Rainy Day Funds for Churches
By: Tammy Bunting
In personal finance, it is a rule of thumb to have between 3-6 months of expenses in a rainy day or emergency fund savings account. The reason for doing this is to protect you during unexpected life events, like losing your job.
Most church leaders would also advise keeping 6 months' worth of expenses in an emergency savings account. The same idea applies, and the purpose of this money is to cover general operating expenses in the event of an emergency. This way the church knows it has money set aside to help cover payroll, mortgage payments, and other expenses.
What about those that ask the question, why do we have a savings account when there are souls that need to be saved?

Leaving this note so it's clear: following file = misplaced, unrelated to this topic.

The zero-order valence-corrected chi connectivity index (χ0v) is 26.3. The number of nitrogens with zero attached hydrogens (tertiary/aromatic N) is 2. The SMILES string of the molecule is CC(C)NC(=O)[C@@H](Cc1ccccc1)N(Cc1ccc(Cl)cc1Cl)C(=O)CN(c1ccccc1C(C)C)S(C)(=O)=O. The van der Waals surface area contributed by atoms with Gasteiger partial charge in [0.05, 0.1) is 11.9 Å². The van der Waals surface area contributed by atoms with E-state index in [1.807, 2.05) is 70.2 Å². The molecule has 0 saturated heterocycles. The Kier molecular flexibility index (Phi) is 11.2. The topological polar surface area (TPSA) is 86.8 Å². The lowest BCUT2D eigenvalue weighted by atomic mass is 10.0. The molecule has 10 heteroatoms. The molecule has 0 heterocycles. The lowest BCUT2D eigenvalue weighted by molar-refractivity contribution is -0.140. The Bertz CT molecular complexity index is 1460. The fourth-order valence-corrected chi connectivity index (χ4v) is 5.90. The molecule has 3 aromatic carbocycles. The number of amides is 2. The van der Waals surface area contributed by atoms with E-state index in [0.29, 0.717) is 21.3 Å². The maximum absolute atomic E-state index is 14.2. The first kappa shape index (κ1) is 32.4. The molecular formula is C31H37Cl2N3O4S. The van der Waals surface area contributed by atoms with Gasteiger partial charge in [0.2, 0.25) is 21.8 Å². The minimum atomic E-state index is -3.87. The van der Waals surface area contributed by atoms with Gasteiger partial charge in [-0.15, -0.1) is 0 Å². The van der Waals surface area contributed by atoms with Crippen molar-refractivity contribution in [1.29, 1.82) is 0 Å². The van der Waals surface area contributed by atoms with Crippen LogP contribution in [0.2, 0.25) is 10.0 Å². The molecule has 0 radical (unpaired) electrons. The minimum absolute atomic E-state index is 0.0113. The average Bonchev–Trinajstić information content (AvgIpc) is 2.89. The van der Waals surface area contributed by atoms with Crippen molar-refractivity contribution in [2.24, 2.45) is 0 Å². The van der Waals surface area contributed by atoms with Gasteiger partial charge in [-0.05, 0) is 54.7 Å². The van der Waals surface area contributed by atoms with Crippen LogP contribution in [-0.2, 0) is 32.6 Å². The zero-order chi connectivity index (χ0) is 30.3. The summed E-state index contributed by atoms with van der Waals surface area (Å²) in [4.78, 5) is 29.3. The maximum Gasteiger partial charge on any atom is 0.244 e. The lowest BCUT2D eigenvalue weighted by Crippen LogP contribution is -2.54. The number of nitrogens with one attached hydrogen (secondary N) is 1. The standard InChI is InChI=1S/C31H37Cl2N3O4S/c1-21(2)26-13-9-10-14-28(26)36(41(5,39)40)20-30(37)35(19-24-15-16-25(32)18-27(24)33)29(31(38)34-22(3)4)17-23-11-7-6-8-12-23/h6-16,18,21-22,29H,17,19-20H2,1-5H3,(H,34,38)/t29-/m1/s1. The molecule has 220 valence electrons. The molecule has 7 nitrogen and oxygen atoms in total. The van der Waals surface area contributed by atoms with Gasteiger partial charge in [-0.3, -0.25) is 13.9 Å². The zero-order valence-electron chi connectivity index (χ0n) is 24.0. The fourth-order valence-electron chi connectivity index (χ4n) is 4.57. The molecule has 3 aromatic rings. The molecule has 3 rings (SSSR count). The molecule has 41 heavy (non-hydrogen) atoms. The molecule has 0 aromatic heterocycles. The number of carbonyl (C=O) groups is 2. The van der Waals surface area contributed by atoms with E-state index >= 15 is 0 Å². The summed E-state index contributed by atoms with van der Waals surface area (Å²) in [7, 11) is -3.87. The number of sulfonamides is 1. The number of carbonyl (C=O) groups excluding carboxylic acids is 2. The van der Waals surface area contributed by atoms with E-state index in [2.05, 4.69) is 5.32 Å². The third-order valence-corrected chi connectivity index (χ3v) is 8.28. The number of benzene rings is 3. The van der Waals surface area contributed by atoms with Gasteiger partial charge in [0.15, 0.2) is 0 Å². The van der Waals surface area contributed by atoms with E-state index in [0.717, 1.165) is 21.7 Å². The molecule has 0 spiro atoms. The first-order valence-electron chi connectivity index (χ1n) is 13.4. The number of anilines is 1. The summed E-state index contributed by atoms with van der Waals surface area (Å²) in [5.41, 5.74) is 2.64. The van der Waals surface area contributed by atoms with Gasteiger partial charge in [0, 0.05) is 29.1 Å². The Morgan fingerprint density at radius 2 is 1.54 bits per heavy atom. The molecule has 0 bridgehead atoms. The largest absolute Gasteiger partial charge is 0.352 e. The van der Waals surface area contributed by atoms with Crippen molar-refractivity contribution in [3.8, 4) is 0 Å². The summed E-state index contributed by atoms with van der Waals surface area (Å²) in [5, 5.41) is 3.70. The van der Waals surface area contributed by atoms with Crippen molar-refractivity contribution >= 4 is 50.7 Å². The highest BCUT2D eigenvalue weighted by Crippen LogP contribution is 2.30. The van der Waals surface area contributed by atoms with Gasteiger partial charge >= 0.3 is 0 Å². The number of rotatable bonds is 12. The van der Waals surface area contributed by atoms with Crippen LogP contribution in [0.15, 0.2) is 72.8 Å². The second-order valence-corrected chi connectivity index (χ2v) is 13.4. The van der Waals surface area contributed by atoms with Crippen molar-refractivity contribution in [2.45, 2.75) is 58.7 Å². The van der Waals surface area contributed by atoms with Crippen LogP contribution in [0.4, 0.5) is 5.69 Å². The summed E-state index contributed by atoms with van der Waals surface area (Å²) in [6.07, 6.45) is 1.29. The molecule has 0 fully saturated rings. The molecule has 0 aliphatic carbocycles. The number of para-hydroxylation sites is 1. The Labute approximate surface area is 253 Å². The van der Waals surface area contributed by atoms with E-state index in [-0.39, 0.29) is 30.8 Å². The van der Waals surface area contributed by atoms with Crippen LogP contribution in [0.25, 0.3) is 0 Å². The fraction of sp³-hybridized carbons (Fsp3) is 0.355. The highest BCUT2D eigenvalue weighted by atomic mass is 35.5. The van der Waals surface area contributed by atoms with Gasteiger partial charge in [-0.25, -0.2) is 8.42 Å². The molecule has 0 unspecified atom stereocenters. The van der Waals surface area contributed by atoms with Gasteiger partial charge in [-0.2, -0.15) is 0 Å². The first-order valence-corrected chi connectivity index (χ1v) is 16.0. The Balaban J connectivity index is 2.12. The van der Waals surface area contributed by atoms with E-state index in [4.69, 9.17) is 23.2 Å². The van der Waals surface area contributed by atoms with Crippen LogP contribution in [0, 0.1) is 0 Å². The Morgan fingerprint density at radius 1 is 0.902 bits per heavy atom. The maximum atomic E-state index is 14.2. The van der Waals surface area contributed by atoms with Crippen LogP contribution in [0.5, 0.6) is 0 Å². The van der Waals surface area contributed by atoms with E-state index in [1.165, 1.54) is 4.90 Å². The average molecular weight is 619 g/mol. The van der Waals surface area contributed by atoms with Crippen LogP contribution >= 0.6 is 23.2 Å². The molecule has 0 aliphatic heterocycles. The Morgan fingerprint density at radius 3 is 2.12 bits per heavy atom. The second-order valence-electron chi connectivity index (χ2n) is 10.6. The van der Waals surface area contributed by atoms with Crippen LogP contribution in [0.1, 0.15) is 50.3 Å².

it was far better to preserve souls than gold for the Lord. For He Who sent the apostles without gold also brought together the churches without gold. The Church has gold, not to store up, but to lay out, and to spend on those who need. What necessity is there to guard what is of no good? Do we not know how much gold and silver the Assyrians took out of the temple of the Lord? Is it not much better that the priests should melt it down for the sustenance of the poor, if other supplies fail, than that a sacrilegious enemy should carry it off and defile it? Would not the Lord Himself say: Why didst thou suffer so many needy to die of hunger? Surely thou hadst gold? Thou shouldst have given them sustenance. Why are so many captives brought on the slave market, and why are so many unredeemed left to be slain by the enemy? It had been better to preserve living vessels than gold ones." - Ambrose, On the Duties of the Clergy, 2.28.137